Menahga Public Works Supervisor Ron Yliniemi recommended purchasing a grinder to handle an ongoing “rag” issue in the lift stations.

So-called “flushable” wipes don’t break down after flushing. Instead, they clog sewer pipes and pumps, resulting in damage and maintenance costs.

At the Menahga City Council’s Nov. 12 meeting, Yliniemi pointed out the city has tried multiple ways to tell Menahga residents not to flush “disposable” wipes, towels, diapers, etc. because they get snarled in the city’s sewer system. “It still hasn’t fixed our rag issues,” he said. “It’s happening everywhere.”

The city council agreed to purchase a $36,536 “sewer chewer” from Minnesota Pump Works of Dundas, Minn., plus $1,900 for electrical hookup. The 2019 model is presently on sale, Yliniemi said. If they wait until 2020, the grinder will cost closer to $50,000.

Mayor Joan Liimatta and council member Robyn Keranen agreed that the grinder is a large expense, but likely small compared to repairs over time.

“Get it chewed up and done,” Keranen said.

Right-of-way issue

Jensine Kurtti asked the council to look into the width of 2nd Street SW.

“The reason I’m asking is because it does make a difference to where our property line is. It was platted as an 80-foot street,” she said. Her family owns property on the south side of that street, and she had a professional survey done in 2003.

She shared her Oct. 8 email to Wadena County Engineer Ryan Odden, where she asks for documentation that it is a 60-foot street, as city council member Art Huebner is saying.

Odden replied that he spoke with Huebner about the difference between a highway easement and dedicated road plats, but did not get into detail about 2nd Street.

City Administrator Curt Kreklau said he spoke with Odden, who recommended that Kreklau speak with the Minnesota Department of Transportation.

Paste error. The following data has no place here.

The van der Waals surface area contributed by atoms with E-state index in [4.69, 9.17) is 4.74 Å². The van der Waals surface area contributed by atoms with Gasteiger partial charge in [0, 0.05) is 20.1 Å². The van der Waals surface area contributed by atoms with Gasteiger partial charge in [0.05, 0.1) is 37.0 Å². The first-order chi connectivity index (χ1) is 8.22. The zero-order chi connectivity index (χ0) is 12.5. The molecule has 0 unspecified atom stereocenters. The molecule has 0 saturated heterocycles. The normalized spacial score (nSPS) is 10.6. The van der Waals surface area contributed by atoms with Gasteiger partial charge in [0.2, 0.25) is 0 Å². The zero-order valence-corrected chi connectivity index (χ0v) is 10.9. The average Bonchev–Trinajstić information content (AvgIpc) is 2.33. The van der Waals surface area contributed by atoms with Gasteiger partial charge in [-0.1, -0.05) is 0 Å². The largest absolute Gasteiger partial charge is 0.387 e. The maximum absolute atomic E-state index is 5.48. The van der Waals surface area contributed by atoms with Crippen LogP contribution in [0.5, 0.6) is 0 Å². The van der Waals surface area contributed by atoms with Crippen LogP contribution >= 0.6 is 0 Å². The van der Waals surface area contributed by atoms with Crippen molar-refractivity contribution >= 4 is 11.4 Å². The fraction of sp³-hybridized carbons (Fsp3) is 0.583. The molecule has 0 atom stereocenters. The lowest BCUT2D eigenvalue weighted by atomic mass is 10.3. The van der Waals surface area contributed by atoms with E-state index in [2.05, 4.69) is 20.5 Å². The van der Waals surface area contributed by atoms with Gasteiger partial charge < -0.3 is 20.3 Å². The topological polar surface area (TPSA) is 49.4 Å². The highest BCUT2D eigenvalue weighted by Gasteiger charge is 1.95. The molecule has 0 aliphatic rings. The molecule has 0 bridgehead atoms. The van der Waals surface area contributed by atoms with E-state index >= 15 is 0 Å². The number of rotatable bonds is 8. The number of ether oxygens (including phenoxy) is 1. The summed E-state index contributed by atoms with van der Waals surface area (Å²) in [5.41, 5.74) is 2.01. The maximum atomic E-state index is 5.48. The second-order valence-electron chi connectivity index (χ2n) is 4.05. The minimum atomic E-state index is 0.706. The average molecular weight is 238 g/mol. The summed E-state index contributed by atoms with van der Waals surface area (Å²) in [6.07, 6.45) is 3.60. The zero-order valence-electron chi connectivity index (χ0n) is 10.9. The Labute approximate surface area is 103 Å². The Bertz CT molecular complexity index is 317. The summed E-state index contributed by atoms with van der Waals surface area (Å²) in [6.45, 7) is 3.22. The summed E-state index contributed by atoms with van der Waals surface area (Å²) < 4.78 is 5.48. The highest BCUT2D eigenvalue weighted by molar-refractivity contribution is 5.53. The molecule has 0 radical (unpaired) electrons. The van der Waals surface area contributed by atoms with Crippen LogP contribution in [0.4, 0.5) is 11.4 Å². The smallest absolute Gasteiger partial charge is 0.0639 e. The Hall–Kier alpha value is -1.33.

MnDOT “doesn’t have anything documented as far as platting along Hwy. 71,” Kreklau said. “That’s as far as I could go with it to determine what that right-of-way is.”

Kurtti suggested that “any surveyor should be able to locate the stakes.”

“If you’re contending it’s a 60-feet street, I’ll be looking for a quick claim deed for 10 feet. And because we’re in the central business district, we can build from lot line to lot line, so that 10 feet is buildable,” she continued.

Kurtti also clarified with Wadena County Assessor Lee Brekke that a property does not pay taxes on their property to the middle of the street. Brekke said if the land is platted, the lot normally goes to the ROW, but does not include any road, so no taxes are paid on the road.

Liimatta promised to get to the bottom of the issue.

Greenwood project delays

Greenwood Administrator Laura Ahlf reported that little construction has been completed in the past two weeks.

BCI Construction proposed splitting the north hall remodel into two phases, with the first half to be completed by Dec. 20 and the second half by Feb. 2020.

According to a letter by architectural firm Helenske Design Group, the split is “driven by the economic impact to the operating budget of the nursing home. The ability to have the first half completed before the end of the year allows the completed rooms to be occupied and generate income.”

Ahlf expressed frustration, noting there’s been difficulty getting subcontractors onsite.

The letter continues, “The past performance of BCI and subcontractors has had numerous gaps in men on site and an aggressive effort to maintain the original schedule.” Helenske Design Group recommended that the change order include a penalty clause for not meeting the agreed timelines.

In other business, the council did as follows:

  • Approved a $55,000 request from Police Chief Adam Gunderson for a new squad car. Gunderson noted there was $202,466 unused in the police department’s 2019 budget.

  • Approved the Minnesota Department of Transportation’s improvement plan for County State Aid Highway 17, between Fern Ave. and 155 feet east of Ironwood Ave. S., within city limits. The plan calls for reclamation, grading and bituminous paving.

  • Paid a $982 invoice from Spirit Lake Lumber for the disc golf course, but sought more information for a $150 invoice.

  • Approved the final plat for expanding the veterans portion of the cemetery with 188 traditional burial plots. Road improvements were completed in August, reported Jon Olson of Apex Engineering. Monuments were put in the ground and it is ready for use, he said, once the plat is recorded.

  • Declined joining the Coalition of Greater Minnesota Cities.

The next regular meeting is 6 p.m. Tuesday, Dec. 10 at city hall.